Everyone Makes Innovation Policy: Frequently asked questions
Browse the FAQs for our £15,000 grants
What do you mean by innovation policy?
By innovation policy, we mean the range of things that governments - national, regional and local - can do to promote and support innovation for economic growth and for public good. This could include, for example, activities to promote innovation skills and get more people into careers in innovation; support for businesses and other organisations that are doing innovative activities; regulation of new technologies; investment in infrastructure (like science parks or broadband) to help innovative firms; and investment in research and development.
What do you mean by public engagement?
We’re interested in supporting projects that seek to involve the public in discussing and debating issues relating to innovation policy. Public engagement can often mean communicating results of science and innovation research to the public. But here, we are interested in projects that seek to spark a dialogue, and provide opportunities not just for professionals to influence the views of the public, but also for the public to influence the views of professionals and decision makers.
What do you mean by the public?
Projects could aim to engage the general public (but do not necessarily have to target a representative sample of the UK public), or could target a specific group that you feel has been excluded from opportunities to influence issues relating to innovation policy - for example young people, older people or people from a certain religious background.
What types of activities are you looking to fund?
We are interested in a wide range of projects. You could for example seek to involve the public in debating regional or national innovation plans. Perhaps you want to focus on how the public can shape the development of a new technology, so that it meets the needs of a wider range of people. Perhaps you are concerned with the ethics of new technology development and want to involve the public in debating how regulators should manage trade-offs between costs and benefits. Maybe your city is considering rolling out a new technology and you want to involve members of the public in deciding how it will be used. Or perhaps you are interested in finding out young people’s views on careers in innovation to help shape schemes or policies that could encourage people from different backgrounds to get involved.
For this programme we are looking to fund engagement activities - we anticipate this might involve events, workshops and use of online platforms to encourage interaction and debate. We’re really keen to support original, fun and creative methods of engagement.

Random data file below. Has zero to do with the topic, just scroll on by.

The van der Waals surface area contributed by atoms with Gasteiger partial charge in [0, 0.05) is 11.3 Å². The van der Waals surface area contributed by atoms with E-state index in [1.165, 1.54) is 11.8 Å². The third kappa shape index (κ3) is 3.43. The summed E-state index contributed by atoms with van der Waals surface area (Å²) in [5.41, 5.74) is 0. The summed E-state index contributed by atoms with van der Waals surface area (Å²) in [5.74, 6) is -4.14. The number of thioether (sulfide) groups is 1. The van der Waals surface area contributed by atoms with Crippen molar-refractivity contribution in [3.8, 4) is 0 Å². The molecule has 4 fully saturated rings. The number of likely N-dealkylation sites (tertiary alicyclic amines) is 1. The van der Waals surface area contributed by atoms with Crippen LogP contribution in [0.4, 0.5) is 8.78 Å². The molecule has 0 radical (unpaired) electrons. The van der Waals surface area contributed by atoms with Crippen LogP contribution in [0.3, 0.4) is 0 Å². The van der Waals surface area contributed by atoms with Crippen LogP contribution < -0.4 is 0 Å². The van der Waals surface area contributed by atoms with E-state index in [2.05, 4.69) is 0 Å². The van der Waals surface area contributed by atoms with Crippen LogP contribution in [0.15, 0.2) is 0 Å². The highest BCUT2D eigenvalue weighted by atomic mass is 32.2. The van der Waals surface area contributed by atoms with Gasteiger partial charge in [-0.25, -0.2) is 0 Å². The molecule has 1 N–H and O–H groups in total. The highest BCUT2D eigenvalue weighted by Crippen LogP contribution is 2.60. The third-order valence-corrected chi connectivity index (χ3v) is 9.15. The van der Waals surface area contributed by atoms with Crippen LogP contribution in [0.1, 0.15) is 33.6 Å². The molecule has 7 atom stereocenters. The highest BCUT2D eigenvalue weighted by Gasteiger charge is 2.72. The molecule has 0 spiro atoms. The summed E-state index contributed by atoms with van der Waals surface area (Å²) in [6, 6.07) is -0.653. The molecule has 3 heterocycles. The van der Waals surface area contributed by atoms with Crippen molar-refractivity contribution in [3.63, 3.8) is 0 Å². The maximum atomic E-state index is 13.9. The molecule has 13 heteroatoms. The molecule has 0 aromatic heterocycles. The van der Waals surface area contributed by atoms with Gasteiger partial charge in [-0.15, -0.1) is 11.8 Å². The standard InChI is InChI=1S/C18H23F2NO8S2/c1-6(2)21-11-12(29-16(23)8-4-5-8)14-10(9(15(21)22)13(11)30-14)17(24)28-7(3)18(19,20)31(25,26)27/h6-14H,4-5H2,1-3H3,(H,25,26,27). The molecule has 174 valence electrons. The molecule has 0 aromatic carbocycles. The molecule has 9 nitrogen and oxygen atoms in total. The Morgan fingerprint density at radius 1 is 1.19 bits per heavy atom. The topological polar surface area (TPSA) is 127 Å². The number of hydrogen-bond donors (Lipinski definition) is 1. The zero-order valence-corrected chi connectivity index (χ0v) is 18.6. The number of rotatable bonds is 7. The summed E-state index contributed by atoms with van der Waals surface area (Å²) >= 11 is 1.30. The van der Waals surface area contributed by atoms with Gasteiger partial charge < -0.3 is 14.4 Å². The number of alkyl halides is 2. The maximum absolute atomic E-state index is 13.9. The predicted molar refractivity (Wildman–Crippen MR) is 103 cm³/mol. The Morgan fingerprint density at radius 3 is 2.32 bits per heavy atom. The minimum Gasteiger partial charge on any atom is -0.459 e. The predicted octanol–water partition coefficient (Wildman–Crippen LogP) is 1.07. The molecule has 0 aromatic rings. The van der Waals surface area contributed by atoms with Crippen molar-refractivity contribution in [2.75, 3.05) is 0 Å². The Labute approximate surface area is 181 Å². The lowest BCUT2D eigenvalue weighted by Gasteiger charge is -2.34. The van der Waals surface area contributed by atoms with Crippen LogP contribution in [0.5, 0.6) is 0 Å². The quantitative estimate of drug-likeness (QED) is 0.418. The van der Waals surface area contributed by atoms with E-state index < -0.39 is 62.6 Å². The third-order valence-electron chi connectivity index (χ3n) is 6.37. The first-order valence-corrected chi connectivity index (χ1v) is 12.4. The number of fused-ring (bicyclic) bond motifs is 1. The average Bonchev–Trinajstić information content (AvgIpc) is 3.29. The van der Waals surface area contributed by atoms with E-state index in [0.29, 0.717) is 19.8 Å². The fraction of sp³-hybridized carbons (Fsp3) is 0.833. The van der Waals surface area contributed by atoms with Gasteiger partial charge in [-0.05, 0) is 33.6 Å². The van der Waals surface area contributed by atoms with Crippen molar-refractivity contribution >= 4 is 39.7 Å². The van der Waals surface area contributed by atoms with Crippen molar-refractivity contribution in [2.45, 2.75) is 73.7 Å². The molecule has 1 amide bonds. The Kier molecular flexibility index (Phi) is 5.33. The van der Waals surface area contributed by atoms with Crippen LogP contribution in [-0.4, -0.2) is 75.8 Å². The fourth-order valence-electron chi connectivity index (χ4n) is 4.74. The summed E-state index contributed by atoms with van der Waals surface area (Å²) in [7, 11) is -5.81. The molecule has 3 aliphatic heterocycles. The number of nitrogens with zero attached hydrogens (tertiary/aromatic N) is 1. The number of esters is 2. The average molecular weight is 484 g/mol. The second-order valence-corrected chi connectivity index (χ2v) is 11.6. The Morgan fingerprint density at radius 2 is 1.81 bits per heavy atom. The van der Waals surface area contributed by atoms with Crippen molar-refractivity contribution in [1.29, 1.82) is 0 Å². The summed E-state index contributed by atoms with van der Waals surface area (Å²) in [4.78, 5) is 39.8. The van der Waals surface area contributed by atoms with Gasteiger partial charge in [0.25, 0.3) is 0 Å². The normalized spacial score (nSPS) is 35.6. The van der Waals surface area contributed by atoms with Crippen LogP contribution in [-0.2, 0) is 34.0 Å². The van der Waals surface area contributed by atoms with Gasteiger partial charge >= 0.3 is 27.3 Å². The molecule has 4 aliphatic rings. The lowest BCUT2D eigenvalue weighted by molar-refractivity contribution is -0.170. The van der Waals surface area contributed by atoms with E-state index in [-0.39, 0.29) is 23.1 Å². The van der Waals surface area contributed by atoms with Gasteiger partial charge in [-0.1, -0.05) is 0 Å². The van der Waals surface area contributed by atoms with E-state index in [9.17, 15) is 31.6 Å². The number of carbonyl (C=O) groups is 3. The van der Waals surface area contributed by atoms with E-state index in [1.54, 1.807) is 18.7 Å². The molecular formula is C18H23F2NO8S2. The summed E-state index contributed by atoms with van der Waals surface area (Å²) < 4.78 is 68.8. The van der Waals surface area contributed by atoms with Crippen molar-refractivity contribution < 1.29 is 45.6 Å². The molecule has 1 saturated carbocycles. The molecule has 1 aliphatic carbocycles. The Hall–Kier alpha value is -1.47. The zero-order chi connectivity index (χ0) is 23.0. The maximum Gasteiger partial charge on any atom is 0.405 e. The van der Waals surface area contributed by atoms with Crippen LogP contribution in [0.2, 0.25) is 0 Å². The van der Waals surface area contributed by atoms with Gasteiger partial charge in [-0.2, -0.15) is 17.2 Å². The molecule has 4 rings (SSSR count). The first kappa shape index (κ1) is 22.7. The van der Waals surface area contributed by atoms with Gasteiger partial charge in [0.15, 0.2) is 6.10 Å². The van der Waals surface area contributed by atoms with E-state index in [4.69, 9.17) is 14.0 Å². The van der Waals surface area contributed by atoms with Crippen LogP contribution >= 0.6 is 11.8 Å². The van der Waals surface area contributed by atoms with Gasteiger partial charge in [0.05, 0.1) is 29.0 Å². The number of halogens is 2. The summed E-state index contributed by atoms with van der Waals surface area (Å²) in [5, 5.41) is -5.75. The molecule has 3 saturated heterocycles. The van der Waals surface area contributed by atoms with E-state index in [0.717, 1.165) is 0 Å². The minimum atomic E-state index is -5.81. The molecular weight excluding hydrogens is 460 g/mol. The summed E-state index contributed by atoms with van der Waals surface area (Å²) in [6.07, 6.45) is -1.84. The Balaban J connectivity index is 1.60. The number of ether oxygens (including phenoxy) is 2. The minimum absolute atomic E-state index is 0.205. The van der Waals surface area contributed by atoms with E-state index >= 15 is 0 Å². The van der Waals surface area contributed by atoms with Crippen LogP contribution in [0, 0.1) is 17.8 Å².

We are doing public engagement activities that we think might be relevant to this fund. Can we apply for a Nesta grant to expand existing activities?
Yes, we’re happy to fund projects that have other sources of funding, but you must clearly state in your application what the added benefit of the Nesta grant will be.
How many grants are you expecting to make?
We anticipate making three to four grants through this fund.
When would my project need to be completed?
You’ll be asked to take part in an event at Nesta in December 2018 to share outcomes of the work, so your project should be substantially complete by then. All monies must be spent by the end of March 2019.
What is the application process?
To apply for a grant, you will need to prepare a short proposal of no more than five pages, including the following information:
- Rationale: why you want to do this project and how it meets the goals of this call
- Methodology: how you’ll go about it
- Outcomes: what you hope the project will achieve
- Brief details of the project team, outlining their expertise in this area, and any other partners who will be involved
- A budget showing how you will spend the grant, separating out staff time and other costs
- A realistic timeline for undertaking the work
Full details of the people who will be working on the project and a description of the applicants' organisation(s) should be provided as additional appendices. Submissions should be single-spaced, in 11-point font and on A4 paper.
To submit your proposal, please use the online application form. This asks for some basic contact details and a one-paragraph summary of your idea (max 200 words), as well as consent to contact you. You will be able to upload your proposal in PDF or Word (.doc or .docx) format.
What is the application deadline?
Applications need to be submitted by 9am on Friday 9 March.
If my application is not successful, can I get feedback?
We anticipate a high volume of applications and so will not be issuing individual feedback, except to shortlisted applications. We will publish some summary feedback in the round.
How can I get further information?
If your question isn’t answered here, please contact [email protected] and we’ll try to help.